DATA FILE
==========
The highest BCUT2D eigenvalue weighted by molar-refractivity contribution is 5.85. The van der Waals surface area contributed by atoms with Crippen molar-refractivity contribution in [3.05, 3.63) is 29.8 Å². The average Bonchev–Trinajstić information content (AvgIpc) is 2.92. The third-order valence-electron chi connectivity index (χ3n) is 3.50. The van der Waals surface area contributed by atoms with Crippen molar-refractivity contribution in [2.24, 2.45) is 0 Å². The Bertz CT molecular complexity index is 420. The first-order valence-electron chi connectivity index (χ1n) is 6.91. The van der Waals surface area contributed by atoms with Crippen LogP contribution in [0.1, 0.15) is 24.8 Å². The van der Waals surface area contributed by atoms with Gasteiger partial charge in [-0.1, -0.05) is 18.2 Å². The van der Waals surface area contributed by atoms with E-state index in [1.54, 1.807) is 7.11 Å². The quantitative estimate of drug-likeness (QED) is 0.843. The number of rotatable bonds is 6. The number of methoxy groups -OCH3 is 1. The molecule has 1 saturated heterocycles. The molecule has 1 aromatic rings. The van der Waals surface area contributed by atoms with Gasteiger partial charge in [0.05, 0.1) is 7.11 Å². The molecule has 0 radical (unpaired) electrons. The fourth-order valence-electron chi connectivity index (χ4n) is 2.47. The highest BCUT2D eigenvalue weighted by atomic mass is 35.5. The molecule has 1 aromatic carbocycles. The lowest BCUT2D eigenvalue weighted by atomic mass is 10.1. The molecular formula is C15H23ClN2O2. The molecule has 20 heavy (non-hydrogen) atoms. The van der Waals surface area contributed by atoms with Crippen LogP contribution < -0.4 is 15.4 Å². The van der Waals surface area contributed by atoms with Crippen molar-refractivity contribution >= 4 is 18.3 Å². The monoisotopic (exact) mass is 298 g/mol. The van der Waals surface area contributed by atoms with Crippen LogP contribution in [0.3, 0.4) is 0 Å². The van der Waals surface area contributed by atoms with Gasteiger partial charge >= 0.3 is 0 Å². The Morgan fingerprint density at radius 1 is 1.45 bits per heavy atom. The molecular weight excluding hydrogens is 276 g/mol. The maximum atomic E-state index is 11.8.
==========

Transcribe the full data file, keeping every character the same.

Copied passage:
The highest BCUT2D eigenvalue weighted by molar-refractivity contribution is 5.85. The van der Waals surface area contributed by atoms with Crippen molar-refractivity contribution in [3.05, 3.63) is 29.8 Å². The average Bonchev–Trinajstić information content (AvgIpc) is 2.92. The third-order valence-electron chi connectivity index (χ3n) is 3.50. The van der Waals surface area contributed by atoms with Crippen molar-refractivity contribution in [2.24, 2.45) is 0 Å². The Bertz CT molecular complexity index is 420. The first-order valence-electron chi connectivity index (χ1n) is 6.91. The van der Waals surface area contributed by atoms with Crippen LogP contribution in [0.1, 0.15) is 24.8 Å². The van der Waals surface area contributed by atoms with Gasteiger partial charge in [-0.1, -0.05) is 18.2 Å². The van der Waals surface area contributed by atoms with E-state index in [1.54, 1.807) is 7.11 Å². The quantitative estimate of drug-likeness (QED) is 0.843. The number of rotatable bonds is 6. The number of methoxy groups -OCH3 is 1. The molecule has 1 saturated heterocycles. The molecule has 1 aromatic rings. The van der Waals surface area contributed by atoms with Gasteiger partial charge in [0.05, 0.1) is 7.11 Å². The molecule has 0 radical (unpaired) electrons. The fourth-order valence-electron chi connectivity index (χ4n) is 2.47. The highest BCUT2D eigenvalue weighted by atomic mass is 35.5. The molecule has 1 aromatic carbocycles. The lowest BCUT2D eigenvalue weighted by atomic mass is 10.1. The molecular formula is C15H23ClN2O2. The molecule has 20 heavy (non-hydrogen) atoms. The van der Waals surface area contributed by atoms with Crippen LogP contribution < -0.4 is 15.4 Å². The van der Waals surface area contributed by atoms with Crippen molar-refractivity contribution >= 4 is 18.3 Å². The monoisotopic (exact) mass is 298 g/mol. The van der Waals surface area contributed by atoms with Crippen LogP contribution in [0.3, 0.4) is 0 Å². The van der Waals surface area contributed by atoms with Gasteiger partial charge >= 0.3 is 0 Å². The Morgan fingerprint density at radius 1 is 1.45 bits per heavy atom. The molecular weight excluding hydrogens is 276 g/mol. The maximum atomic E-state index is 11.8.